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|History of Cambria County, V.1|
|552||HISTORY OF CAMBRIA COUNTY.|
Henrietta Lacock, youngest daughter of Gen. Abner Lacock, of Beaver county, Sept. 1, 1831. Gen. Lacock was a member of congress in 1811-13, and a United States senator 1813-1819, and died at Freedom, Pennsylvania, April 12, 1837. 5. Eliza, married Dr. Charles G. Phythian, who came to Johnstown in 1829. (See Medical Profession.) 6. Louisa married S. Moylan Fox, a native of Philadelphia and a graduate of West Point. He was a civil engineer on the Portage railroad at the time of their marriage, and died in New Orleans. Louisa died at the home of her sister, Mrs. Chamberlain, in Cleveland, in 1873.
John Linton, the second, became a clerk in the store of Silas Moore, in Ebensburg, when he was sixteen; at nineteen he opened a store on Main street, Johnstown, next to his mother's residence. He and Silas Moore formed a partnership and engaged in business on the southwest corner of Main and Franklin streets. In a short time he purchased Mr. Moore's interest and made a new partnership with Joseph Chamberlain, his brother-in-law. They removed their store to the northeast corner of Main and Clinton streets, where they erected the Wild building, which was destroyed in the flood of 1889. John Linton and Adelaide Lacock Linton had eight children, one of whom, Anna Park, married James Moore Swank.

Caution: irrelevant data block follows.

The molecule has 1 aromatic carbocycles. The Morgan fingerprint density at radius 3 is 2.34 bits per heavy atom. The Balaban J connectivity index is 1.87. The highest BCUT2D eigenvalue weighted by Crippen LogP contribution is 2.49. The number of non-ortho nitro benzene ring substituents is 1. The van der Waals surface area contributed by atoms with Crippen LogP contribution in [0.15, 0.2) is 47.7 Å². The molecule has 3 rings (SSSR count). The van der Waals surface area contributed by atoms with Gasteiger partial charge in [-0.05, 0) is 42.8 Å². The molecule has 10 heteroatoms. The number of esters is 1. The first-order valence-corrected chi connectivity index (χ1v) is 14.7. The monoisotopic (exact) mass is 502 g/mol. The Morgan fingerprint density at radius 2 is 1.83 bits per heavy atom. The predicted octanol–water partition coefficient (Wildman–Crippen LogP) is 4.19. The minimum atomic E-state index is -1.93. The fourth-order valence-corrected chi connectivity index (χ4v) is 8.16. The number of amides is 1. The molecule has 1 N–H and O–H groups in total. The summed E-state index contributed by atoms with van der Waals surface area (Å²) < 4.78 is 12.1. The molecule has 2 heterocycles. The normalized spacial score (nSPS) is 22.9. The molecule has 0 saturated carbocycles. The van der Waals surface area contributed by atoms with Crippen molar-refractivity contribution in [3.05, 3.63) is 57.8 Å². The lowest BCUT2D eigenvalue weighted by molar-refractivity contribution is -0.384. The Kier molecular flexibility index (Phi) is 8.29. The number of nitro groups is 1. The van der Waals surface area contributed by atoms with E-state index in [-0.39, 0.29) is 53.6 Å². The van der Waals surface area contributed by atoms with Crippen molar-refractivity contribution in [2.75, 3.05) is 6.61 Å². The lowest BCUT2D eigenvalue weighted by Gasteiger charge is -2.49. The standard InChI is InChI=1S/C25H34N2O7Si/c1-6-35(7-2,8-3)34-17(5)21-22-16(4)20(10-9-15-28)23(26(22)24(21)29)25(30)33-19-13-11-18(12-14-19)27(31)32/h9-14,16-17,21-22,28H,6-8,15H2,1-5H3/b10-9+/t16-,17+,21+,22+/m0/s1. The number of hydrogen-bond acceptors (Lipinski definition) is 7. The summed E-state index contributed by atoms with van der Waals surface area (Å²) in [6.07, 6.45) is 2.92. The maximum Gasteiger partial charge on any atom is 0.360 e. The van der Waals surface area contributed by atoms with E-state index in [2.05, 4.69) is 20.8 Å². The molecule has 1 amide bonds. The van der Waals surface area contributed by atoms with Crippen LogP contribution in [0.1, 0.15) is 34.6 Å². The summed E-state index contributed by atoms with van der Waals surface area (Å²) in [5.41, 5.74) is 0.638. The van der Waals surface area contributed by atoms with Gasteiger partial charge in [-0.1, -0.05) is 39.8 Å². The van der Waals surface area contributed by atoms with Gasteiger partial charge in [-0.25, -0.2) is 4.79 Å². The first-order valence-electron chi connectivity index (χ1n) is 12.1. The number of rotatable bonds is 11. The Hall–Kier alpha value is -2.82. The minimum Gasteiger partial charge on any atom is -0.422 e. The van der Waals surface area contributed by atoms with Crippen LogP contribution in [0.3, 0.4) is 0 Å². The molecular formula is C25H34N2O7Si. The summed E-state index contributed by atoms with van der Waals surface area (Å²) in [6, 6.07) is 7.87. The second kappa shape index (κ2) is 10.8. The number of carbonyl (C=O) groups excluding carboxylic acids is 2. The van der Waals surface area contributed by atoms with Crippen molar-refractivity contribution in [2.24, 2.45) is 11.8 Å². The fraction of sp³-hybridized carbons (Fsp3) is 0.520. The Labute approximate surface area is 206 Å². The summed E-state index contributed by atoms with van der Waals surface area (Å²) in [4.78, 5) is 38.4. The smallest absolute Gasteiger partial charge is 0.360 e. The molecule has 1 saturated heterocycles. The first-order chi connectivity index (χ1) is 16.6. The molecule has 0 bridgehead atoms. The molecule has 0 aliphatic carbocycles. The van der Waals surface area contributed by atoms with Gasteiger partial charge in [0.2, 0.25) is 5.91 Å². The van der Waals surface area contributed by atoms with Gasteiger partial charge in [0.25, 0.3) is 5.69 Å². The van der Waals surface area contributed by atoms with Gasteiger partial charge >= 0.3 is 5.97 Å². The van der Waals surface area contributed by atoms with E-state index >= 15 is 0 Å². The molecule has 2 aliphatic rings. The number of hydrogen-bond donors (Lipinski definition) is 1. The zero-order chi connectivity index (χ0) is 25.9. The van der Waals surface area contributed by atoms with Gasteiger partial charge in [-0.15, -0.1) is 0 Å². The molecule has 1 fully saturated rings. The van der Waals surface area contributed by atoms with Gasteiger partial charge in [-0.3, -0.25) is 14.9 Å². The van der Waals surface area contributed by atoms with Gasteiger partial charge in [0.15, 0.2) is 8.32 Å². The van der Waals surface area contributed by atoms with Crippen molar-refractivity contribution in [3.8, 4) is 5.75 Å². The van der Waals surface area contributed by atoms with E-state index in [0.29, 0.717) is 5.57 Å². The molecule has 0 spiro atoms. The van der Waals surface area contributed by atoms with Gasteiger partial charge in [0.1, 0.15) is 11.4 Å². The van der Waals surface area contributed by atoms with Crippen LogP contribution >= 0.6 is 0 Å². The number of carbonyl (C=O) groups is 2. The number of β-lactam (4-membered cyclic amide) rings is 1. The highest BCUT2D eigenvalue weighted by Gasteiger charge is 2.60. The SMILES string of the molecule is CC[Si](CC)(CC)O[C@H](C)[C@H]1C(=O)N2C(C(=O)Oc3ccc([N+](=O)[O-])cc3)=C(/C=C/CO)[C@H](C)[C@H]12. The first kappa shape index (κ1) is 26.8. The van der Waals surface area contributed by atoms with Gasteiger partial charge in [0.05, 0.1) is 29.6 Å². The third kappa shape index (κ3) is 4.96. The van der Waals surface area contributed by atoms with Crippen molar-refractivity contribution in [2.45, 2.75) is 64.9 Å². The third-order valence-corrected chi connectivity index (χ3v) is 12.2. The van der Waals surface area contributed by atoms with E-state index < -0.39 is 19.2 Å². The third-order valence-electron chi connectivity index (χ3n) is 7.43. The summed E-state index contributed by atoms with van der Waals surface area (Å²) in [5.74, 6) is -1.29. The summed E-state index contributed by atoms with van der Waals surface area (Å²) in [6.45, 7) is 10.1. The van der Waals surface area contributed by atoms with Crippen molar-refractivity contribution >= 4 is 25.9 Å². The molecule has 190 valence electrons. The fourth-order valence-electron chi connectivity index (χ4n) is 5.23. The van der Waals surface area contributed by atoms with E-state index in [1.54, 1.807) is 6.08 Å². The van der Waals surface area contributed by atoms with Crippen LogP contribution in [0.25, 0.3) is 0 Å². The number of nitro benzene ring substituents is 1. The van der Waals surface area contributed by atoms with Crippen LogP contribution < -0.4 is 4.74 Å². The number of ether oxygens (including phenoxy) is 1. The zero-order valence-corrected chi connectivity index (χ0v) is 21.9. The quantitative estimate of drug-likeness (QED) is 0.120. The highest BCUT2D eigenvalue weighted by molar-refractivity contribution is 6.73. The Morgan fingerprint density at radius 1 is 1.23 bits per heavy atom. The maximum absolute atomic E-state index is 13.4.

Mr. Linton became captain of the Conemaugh Guards about 1840, and commanded it until he left Johnstown in 1853; he was also inspector of the brigade, which gave him the title of major. He was a Whig, and as such was elected to the general assembly in 1842 and '43. In 1845 he lost the prothonotaryship to Gen. Joseph McDonald. In 1850 he was again elected to the assembly, and in 1852 was a Scott presidential elector.
In 1845 John Linton gave up the mercantile business and entered into partnership with William Huber and Jacob Myers in the manufacture of pig iron. They built the Somerset furnace at Forwardstown and put it in blast in 1846. The next year he sold his interest there and purchased the share of Peter Levergood in the Mount Vernon Furnace at Johnstown, which was built in 1845-46, and was the first furnace erected within what is now the limits of Johnstown opposite the Pennsylvania railroad station. It was subsequently known as the Linton and Galbreath Furnace. John Linton, George Merriman and Col. Thomas J. Power built several sections of the Pennsylvania railroad at and above Johnstown, beginning near Swank's brick works and extending to Cambria City. He removed to Rochester in 1853